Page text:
H.693, a bill to establish an official state flag for Vermont veterans, received final approval Feb. 21 in the House of Representatives.
H.693 “proposes to designate the Honor and Remember Flag as the State Veterans Flag,” according to the explanation of the bill on the Vermont State Legislative website. The bill was given preliminary approval by the full House Tuesday, Feb. 20 and was approved Feb. 21 on final reading. It now goes to the Vermont Senate for consideration.
The bill was sponsored by Rep. Vicki Strong (Albany), the mother of U.S. Marine Jesse Strong (click here for photo) who died in Iraq defending the polls for the first democratic election after the end of the Sadaam Hussein regime. It received enthusiastic tri-partisan and independent legislator approval in deliberations in the General and Military Affairs Committee. Other sponsors were Rep. Patrick Brennan, Rep. Kevin “Coach” Christie, Rep. Lawrence Cupoli, Rep. Diana Gonzalez, Rep. Mary E. Howard, Rep. Mary A. Morrissey, Rep. Edward Read, Rep. Brian Smith, and Rep. Tommy Walz.
The Honor and Remember Flag has been created to recognize U.S. Armed Forces personnel who died in the defense of our nation. Its designation as the State Veterans Flag will create an official State symbol that recognizes the dedicated military service of those Vermonters who died in combat as members of the U.S. Armed Forces.
Statehouse Headliners is intended primarily to educate, not advocate. It is e-mailed to an ever-growing list of interested Vermonters, public officials and media. Guy Page is affiliated with the Vermont Energy Partnership, Divestment Facts, the Vermont Alliance for Ethical Healthcare and the Church at Prison.
5 thoughts on “Statehouse Headliners: House gets tough on coyote hunting, and $100K possible to study carbon taxation”
No need to study this far left redistribution scheme. A carbon tax will hurt working Vermonters and will have absolutely NO MEASURABLE EFFECT on climate change. Hoping they will send me $50,000 since I just saved them $100,000. 😉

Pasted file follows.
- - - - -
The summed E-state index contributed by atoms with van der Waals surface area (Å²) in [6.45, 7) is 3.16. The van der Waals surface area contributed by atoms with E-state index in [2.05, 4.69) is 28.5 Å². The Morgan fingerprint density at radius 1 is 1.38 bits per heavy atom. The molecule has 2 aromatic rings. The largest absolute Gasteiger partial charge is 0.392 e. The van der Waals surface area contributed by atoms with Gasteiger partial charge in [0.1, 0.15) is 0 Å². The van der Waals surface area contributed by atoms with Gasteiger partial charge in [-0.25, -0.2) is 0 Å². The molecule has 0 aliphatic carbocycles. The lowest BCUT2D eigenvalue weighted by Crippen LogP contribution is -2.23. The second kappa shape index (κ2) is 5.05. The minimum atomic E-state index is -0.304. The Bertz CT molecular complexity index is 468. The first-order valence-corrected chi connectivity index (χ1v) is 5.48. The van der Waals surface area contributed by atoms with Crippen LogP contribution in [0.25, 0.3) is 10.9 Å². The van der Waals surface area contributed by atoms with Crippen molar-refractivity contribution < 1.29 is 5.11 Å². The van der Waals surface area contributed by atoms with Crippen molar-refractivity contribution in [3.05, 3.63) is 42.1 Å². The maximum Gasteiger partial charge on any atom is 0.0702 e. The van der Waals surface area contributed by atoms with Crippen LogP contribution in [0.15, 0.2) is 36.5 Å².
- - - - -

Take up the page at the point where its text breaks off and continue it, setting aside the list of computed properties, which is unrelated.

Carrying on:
Exactly,as it is a Scam.
U.N. Official Reveals Real Reason Behind Warming Scare
“Economic Systems: The alarmists keep telling us their concern about global warming is all about man’s stewardship of the environment. But we know that’s not true. A United Nations official has now confirmed this.”
“At a news conference last week in Brussels, Christiana Figueres, executive secretary of U.N.’s Framework Convention on Climate Change, admitted that the goal of environmental activists is not to save the world from ecological calamity but to destroy capitalism.”
“This is the first time in the history of mankind that we are setting ourselves the task of intentionally, within a defined period of time, to change the economic development model that has been reigning for at least 150 years, since the Industrial Revolution,” she said.”
“Referring to a new international treaty environmentalists hope will be adopted at the Paris climate change conference later this year, she added: “This is probably the most difficult task we have ever given ourselves, which is to intentionally transform the economic development model for the first time in human history.”
“The only economic model in the last 150 years that has ever worked at all is capitalism.”
I don’t know why they need $100,000.00 to study the effects of a carbon tax. Anyone with half a brain knows it will hurt many, many people.
I wonder just who Gov. Scott that unwavering conservative thinks his would be voters,should he choose to run for a second term will come from the Left/Regressive’s/Commicrats.
Like a man out in a field,a gov. without a electorate.
$100,000 to study carbon tax options is a complete waste of money. See Senator C. Pearson of Chittenden County, (where else?) , and you will get all the answers. He knows how a carbon tax will work for his county, to hell with the rest of Vermont.